from surveytoolbox.PointStore import NewPointStore
from surveytoolbox.SurveyPoint import NewSurveyPoint
from surveytoolbox.dms import to_deg_min_sec

from random import uniform

# Set the bounds of our game.
GAME_MIN_E = 1000
GAME_MAX_E = 10000
GAME_MIN_N = 1000
GAME_MAX_N = 10000
GAME_MIN_EL = 250
GAME_MAX_EL = 300

# We'll round to x decimals just for the hell of it.
ROUND_TO_DEC = 3

# Set the kill zone of our Artillery rounds in metres
KILL_ZONE = 100

# Set the players - you can choose to do this based on user input if you prefer.
PLAYER_1 = "player 1"
PLAYER_2 = "player 2"
PLAYERS = [PLAYER_1, PLAYER_2]


def calc_errors(err_percent, original_value):
    """Calculates and returns a value with an error."""
    calc_error = original_value - original_value * err_percent
    calc_lower = - calc_error / 2
    calc_upper = calc_error / 2
    calc_error = uniform(calc_lower, calc_upper)
    return original_value + calc_error


# Set the error of our estimations
error_bg = 0.95
error_dist = 0.95

# Create a point store so we can store and retrieve our points. (or create a dictionary / array / connect to db instead)
game_players = NewPointStore()

# Create a new point object for each player and drop it in the point store.
for x in PLAYERS:
    game_players.set_new_point(NewSurveyPoint(x))
    # TODO should not be accessing the point store directly.
    # Assign some random coordinates, keeping it within our game boundaries.
    game_players.point_store[x].set_vertex(
        {
            EASTING: round(uniform(GAME_MIN_E, GAME_MAX_E), ROUND_TO_DEC),
            NORTHING: round(uniform(GAME_MIN_N, GAME_MAX_N), ROUND_TO_DEC),
            ELEVATION: round(uniform(GAME_MIN_EL, GAME_MAX_EL), ROUND_TO_DEC)
        }
    )

# Let's make the game run in a loop
game_on = True
player_turn = PLAYER_1
next_player = PLAYER_2
round_number = 1
playable_rounds = 10

while game_on and round_number < playable_rounds:
    # Whose turn is it?
    print(f"it is {player_turn}'s turn")

    # get an approximate bearing / distance from player to player
    # TODO build an error in here
    bd_p_to_p = bearing_distance_from_coordinates(
        game_players.point_store[player_turn].get_vertex(),
        game_players.point_store[next_player].get_vertex()
    )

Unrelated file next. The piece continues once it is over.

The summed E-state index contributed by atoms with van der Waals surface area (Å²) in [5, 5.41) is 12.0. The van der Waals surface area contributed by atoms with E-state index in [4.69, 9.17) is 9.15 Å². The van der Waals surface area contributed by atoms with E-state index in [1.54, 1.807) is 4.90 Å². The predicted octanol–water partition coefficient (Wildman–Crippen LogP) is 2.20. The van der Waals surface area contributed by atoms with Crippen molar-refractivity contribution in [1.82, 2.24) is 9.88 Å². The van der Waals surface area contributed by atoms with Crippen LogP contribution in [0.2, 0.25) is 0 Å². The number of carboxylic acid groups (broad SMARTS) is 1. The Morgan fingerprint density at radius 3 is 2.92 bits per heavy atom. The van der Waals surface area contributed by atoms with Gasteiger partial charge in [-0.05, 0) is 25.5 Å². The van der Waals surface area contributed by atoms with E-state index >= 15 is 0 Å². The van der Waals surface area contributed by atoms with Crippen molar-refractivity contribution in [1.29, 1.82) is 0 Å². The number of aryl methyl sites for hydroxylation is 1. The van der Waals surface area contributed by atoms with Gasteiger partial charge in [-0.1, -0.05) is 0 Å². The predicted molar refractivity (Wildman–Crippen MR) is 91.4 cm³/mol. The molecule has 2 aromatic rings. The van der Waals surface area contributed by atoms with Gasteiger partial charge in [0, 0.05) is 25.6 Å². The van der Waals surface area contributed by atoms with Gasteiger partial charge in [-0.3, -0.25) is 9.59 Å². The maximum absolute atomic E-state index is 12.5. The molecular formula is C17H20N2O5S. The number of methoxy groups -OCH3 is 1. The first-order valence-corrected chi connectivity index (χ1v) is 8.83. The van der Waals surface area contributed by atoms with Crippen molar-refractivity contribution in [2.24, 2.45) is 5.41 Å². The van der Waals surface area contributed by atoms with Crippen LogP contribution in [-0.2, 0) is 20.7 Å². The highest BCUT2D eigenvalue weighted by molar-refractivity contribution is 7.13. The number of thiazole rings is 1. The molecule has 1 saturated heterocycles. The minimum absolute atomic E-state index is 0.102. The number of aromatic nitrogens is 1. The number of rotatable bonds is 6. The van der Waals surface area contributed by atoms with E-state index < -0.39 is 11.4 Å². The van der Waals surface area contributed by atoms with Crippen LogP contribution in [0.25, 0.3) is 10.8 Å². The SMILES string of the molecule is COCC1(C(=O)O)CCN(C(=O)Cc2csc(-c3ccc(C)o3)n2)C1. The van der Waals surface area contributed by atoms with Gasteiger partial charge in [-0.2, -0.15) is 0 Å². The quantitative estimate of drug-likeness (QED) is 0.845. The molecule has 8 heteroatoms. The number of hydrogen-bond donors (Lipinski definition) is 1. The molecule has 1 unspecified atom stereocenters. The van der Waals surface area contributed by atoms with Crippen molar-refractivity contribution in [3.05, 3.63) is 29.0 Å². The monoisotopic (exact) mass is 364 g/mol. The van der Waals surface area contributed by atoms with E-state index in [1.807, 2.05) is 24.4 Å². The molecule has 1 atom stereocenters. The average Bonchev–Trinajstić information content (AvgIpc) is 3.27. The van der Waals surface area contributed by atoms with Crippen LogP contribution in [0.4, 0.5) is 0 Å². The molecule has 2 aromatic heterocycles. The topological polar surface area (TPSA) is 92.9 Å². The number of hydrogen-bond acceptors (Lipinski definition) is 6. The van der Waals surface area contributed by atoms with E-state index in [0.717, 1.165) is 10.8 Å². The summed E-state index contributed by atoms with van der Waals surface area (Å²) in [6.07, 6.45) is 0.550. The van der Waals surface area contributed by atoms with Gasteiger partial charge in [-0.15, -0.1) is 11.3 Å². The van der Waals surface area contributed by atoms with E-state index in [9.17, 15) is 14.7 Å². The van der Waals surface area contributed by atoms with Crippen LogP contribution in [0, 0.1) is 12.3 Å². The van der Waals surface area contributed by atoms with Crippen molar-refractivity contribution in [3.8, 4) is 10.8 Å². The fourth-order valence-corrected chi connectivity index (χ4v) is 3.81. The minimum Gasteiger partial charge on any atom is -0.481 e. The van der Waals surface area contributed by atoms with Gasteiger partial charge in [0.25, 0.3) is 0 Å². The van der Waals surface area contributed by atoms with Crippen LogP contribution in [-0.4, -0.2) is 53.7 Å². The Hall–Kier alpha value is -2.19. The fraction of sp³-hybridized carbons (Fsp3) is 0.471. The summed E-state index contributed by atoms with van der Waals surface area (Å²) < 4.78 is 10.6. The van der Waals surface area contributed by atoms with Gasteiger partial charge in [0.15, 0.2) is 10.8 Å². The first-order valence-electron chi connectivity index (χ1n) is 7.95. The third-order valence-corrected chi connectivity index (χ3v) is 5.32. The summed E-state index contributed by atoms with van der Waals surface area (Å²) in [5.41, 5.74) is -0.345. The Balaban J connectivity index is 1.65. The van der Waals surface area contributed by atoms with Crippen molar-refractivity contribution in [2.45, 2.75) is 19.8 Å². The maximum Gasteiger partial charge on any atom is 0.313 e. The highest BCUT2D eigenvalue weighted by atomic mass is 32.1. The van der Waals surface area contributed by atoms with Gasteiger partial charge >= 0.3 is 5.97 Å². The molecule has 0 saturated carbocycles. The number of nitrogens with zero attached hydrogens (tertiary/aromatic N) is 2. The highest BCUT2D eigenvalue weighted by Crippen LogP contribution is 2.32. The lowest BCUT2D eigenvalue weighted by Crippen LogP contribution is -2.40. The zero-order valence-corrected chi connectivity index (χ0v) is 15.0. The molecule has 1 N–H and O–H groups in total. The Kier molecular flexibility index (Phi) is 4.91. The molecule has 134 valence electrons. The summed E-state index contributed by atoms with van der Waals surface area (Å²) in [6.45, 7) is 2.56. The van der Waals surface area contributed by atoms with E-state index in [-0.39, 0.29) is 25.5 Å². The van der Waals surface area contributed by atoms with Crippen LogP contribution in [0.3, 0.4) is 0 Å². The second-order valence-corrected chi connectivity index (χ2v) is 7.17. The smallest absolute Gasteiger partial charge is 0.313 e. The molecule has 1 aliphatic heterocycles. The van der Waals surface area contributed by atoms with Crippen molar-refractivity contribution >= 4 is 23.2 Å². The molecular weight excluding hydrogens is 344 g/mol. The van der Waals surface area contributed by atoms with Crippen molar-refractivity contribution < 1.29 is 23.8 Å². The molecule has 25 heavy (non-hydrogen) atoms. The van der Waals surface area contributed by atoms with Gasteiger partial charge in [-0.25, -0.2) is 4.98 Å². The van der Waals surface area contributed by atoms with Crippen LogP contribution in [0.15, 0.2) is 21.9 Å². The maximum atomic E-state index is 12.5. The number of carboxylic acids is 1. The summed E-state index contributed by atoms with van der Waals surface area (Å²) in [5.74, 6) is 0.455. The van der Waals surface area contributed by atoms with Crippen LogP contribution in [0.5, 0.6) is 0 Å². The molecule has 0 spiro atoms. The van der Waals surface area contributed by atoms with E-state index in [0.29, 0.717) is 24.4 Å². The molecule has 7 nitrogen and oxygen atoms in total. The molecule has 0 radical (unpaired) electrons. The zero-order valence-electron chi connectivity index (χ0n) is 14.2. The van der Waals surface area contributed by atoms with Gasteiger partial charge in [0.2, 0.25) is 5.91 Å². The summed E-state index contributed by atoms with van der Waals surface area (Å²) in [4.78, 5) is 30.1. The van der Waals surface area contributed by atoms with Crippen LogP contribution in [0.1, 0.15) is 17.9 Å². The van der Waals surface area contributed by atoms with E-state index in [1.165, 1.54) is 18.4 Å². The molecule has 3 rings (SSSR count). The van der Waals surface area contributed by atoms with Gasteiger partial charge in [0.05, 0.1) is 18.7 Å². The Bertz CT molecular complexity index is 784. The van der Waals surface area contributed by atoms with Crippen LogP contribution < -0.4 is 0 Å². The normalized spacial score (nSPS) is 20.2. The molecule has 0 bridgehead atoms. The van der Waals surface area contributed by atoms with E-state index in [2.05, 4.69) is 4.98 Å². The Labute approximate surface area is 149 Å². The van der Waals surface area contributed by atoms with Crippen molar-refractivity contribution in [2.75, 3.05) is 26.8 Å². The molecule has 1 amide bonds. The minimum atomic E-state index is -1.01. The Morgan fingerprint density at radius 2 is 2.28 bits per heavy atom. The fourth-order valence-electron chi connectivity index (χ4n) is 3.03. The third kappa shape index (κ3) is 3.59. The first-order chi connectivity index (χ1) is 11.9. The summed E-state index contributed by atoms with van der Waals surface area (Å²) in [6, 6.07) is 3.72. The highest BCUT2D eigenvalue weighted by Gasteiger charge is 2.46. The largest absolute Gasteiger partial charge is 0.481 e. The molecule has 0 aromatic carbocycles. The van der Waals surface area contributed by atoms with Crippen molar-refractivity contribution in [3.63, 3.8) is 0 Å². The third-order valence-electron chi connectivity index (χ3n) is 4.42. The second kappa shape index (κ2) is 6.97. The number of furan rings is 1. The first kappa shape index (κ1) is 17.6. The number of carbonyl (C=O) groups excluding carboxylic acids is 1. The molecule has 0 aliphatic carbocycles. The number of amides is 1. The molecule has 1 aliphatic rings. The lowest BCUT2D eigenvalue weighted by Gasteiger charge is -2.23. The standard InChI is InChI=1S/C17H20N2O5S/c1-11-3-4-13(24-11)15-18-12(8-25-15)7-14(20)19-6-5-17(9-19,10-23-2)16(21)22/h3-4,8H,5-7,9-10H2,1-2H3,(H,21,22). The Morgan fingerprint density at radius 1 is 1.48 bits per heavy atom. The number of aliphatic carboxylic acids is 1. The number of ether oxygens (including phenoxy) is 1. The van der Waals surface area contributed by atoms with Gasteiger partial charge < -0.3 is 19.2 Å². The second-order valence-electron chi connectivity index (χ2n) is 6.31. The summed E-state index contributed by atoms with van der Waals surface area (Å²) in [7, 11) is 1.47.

approx_dist = int(calc_errors(error_dist, bd_p_to_p[DIST_2D]))
    approx_bg = int(calc_errors(error_bg, bd_p_to_p[BEARING]))

    # don't forget to convert decimal degrees to dms before formatting it!
    bearing_dms = round(to_deg_min_sec(bd_p_to_p[BEARING]), 4)
    print(f"you are {approx_dist}m at bearing {approx_bg}°")

    # create a temp array to store the input bearing and distance.
    bd_to_tgt = []
    for y in ["bearing", "distance"]:
        bd_to_tgt.append(float(input(f"please enter a {y} to target: ")))

    print("firing!")
    # Determine where the round lands.
    splash = coordinates_from_bearing_distance(
        game_players.point_store[player_turn].get_vertex(),
        bd_to_tgt[0],
        bd_to_tgt[1]
    )

    # Determine distance from splash to target
    did_we_hit = bearing_distance_from_coordinates(splash, game_players.point_store[next_player].get_vertex())

    # Check for win condition. Exit game or switch to next player.
    if did_we_hit[DIST_2D] < KILL_ZONE:
        print("=============================================")
        print(f"{player_turn} just destroyed {next_player}!")
        game_on = False
        exit("win condition!")
        print("=============================================")
    else:
        print(f"{player_turn}'s round landed within {round(did_we_hit[DIST_2D], 0)} metres of {next_player}...")
        print("=============================================")
        if player_turn == PLAYER_1:
            player_turn = PLAYER_2
            next_player = PLAYER_1
        else:
            player_turn = PLAYER_1
            next_player = PLAYER_2

            # End of round
            round_number += 1

            # Reduce the errors just a little
            if error_dist < 1:
                error_dist = error_dist * 1.01

            if error_bg < 1:
                error_bg = error_bg * 1.01